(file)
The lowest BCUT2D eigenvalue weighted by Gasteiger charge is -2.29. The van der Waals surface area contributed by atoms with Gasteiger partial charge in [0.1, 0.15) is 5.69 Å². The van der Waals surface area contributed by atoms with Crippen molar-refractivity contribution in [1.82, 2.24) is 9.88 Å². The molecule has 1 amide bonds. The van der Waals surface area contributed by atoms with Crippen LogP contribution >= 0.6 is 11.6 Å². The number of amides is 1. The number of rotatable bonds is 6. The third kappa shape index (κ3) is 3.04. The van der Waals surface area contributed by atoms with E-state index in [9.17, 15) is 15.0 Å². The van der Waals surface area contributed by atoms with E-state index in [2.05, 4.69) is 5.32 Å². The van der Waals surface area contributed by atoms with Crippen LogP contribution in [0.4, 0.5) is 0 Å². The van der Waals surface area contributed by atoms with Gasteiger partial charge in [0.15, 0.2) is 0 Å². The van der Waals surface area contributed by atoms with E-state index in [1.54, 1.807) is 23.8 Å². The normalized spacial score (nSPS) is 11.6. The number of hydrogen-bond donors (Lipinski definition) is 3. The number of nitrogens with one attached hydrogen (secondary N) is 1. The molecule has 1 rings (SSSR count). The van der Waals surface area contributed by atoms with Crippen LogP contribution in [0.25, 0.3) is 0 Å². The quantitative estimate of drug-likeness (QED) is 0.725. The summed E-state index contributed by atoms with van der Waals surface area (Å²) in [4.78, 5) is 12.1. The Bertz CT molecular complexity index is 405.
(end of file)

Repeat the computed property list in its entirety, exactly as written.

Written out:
The lowest BCUT2D eigenvalue weighted by Gasteiger charge is -2.29. The van der Waals surface area contributed by atoms with Gasteiger partial charge in [0.1, 0.15) is 5.69 Å². The van der Waals surface area contributed by atoms with Crippen molar-refractivity contribution in [1.82, 2.24) is 9.88 Å². The molecule has 1 amide bonds. The van der Waals surface area contributed by atoms with Crippen LogP contribution >= 0.6 is 11.6 Å². The number of amides is 1. The number of rotatable bonds is 6. The third kappa shape index (κ3) is 3.04. The van der Waals surface area contributed by atoms with E-state index in [9.17, 15) is 15.0 Å². The van der Waals surface area contributed by atoms with E-state index in [2.05, 4.69) is 5.32 Å². The van der Waals surface area contributed by atoms with Crippen LogP contribution in [0.4, 0.5) is 0 Å². The van der Waals surface area contributed by atoms with Gasteiger partial charge in [0.15, 0.2) is 0 Å². The van der Waals surface area contributed by atoms with E-state index in [1.54, 1.807) is 23.8 Å². The normalized spacial score (nSPS) is 11.6. The number of hydrogen-bond donors (Lipinski definition) is 3. The number of nitrogens with one attached hydrogen (secondary N) is 1. The molecule has 1 rings (SSSR count). The van der Waals surface area contributed by atoms with Crippen LogP contribution in [0.25, 0.3) is 0 Å². The quantitative estimate of drug-likeness (QED) is 0.725. The summed E-state index contributed by atoms with van der Waals surface area (Å²) in [4.78, 5) is 12.1. The Bertz CT molecular complexity index is 405.